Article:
Hurricane Training: Build cardio fitness and torch fat with MMA strength and conditioning coach Martin Rooney .
Words Joel Snape Photography Tom Miles
There’s a horrible trend in training right now that you always go for circuits to the death, says coach Martin Rooney. “You get guys who measure the effectiveness of a workout by whether it leaves them lying on the floor feeling crushed. I’m measuring heart rate, weight, body fat — I’m looking for improvement.”
Instead of simply smashing his athletes into the ground with endless circuits, renowned MMA strength and conditioning man Rooney has developed his own system of training.
It mimics the demands of professional fighting by emphasising rest just as much as hard work. “If you wear a heart rate monitor during a fight, you see it’s not max heart rate for 15 minutes — there are periods of recovery,” he explains. “So I created a system that mimics that exactly.”
Hurricane Training: Storm force
He calls it Hurricane training, a name that comes from one of Rooney’s sessions with multiple-time world grappling champion and undefeated MMA fighter Roger Gracie. “He was tired but not destroyed and he said, ‘Man, I feel like I’ve been hit by a hurricane’. And I got to thinking, well, what is a hurricane?” Rooney says. “It’s a powerful storm that’s very brief, but leaves destruction in its path. People come back stronger from it and rebuild. And that’s what these workouts are designed to do.”
Hurricane Training: Winds of change
The routine below illustrates a Category 3 Hurricane workout, which is the sort that Rooney most frequently uses with already well-conditioned athletes. If you’re not certain you can handle it, work your way up with a couple of weeks’ attempts at the Category 1 and 2 Hurricanes, adding your own moves according to the template. Once you’ve got the hang of it, test yourself with a Category 4 — and if you’re feeling brave, attempt the Category 5.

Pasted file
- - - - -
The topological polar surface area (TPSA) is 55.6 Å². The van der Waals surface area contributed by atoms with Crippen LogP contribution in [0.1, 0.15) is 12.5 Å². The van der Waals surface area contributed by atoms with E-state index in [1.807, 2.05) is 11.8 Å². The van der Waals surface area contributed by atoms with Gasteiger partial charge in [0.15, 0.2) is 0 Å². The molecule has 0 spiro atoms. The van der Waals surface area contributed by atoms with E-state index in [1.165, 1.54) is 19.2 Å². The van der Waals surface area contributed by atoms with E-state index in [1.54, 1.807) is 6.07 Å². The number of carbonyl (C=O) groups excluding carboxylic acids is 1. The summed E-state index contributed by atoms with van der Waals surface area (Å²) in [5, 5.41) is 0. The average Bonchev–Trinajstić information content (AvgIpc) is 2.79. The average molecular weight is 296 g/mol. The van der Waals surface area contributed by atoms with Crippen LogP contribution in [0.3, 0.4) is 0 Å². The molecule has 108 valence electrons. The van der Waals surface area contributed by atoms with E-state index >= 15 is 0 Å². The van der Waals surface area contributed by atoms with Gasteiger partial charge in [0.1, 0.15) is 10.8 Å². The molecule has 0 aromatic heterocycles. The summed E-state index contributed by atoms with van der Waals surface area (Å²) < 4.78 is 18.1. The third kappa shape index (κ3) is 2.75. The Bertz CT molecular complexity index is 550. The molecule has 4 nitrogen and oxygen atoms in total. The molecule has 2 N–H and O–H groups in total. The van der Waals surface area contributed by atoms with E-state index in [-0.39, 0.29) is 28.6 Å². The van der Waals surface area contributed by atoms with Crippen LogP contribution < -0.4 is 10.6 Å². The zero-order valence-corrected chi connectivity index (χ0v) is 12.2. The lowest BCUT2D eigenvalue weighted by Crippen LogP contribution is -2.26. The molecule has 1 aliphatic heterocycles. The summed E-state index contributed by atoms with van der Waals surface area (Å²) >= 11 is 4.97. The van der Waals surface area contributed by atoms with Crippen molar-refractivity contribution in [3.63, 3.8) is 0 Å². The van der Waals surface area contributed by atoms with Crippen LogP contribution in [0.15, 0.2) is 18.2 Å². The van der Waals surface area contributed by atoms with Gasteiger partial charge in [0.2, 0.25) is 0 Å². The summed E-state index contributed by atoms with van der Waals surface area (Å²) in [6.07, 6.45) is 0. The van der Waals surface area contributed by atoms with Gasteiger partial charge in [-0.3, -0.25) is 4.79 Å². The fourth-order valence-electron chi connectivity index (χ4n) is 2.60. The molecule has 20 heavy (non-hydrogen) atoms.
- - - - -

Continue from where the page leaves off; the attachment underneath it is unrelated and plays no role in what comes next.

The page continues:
Just remember you’re aiming for improvement, not agony. “If pain and fatigue are by-products of getting results, that’s fine,” says Rooney. “If you’re using them to decide whether a workout’s any good, that means you’re an idiot.”
Fight Special Guest Trainer – Martin Rooney
Rooney is a world-renowned MMA conditioning coach, a black belt in judo, purple belt in Brazilian jiu jitsu and former member of the US bobsled team. He has travelled the world to research different styles of fight training for his book Ultimate Warrior Workouts and currently works with UFC standouts Frankie Edgar and Jim Miller. To find out more about Rooney’s workouts and certification events, go to trainingforwarriors.com.
How To Do This Workout
- Each Category of Hurricane routine contains nine intervals in total, with three in each round. Each of the rounds should take approximately five minutes to finish, making the whole workout 15 minutes long — the length of an MMA fight.
- Choose a cardio activity — Rooney recommends the treadmill, but sprints or skipping are almost as good. The workout consists of nine 25-second intervals of this activity with a superset of two exercises between each interval.
- After three cardio intervals, change the exercises you’re doing to make sure you tax your entire body. Do the same after another three intervals. The moves get less demanding with each round so that you can keep pushing yourself without risking injury.
Category 3 Workout
1-3 Close-grip snatch, overhead jerk
4-6 High pull, bent-over row
7-9 Standing triceps extension, standing barbell curl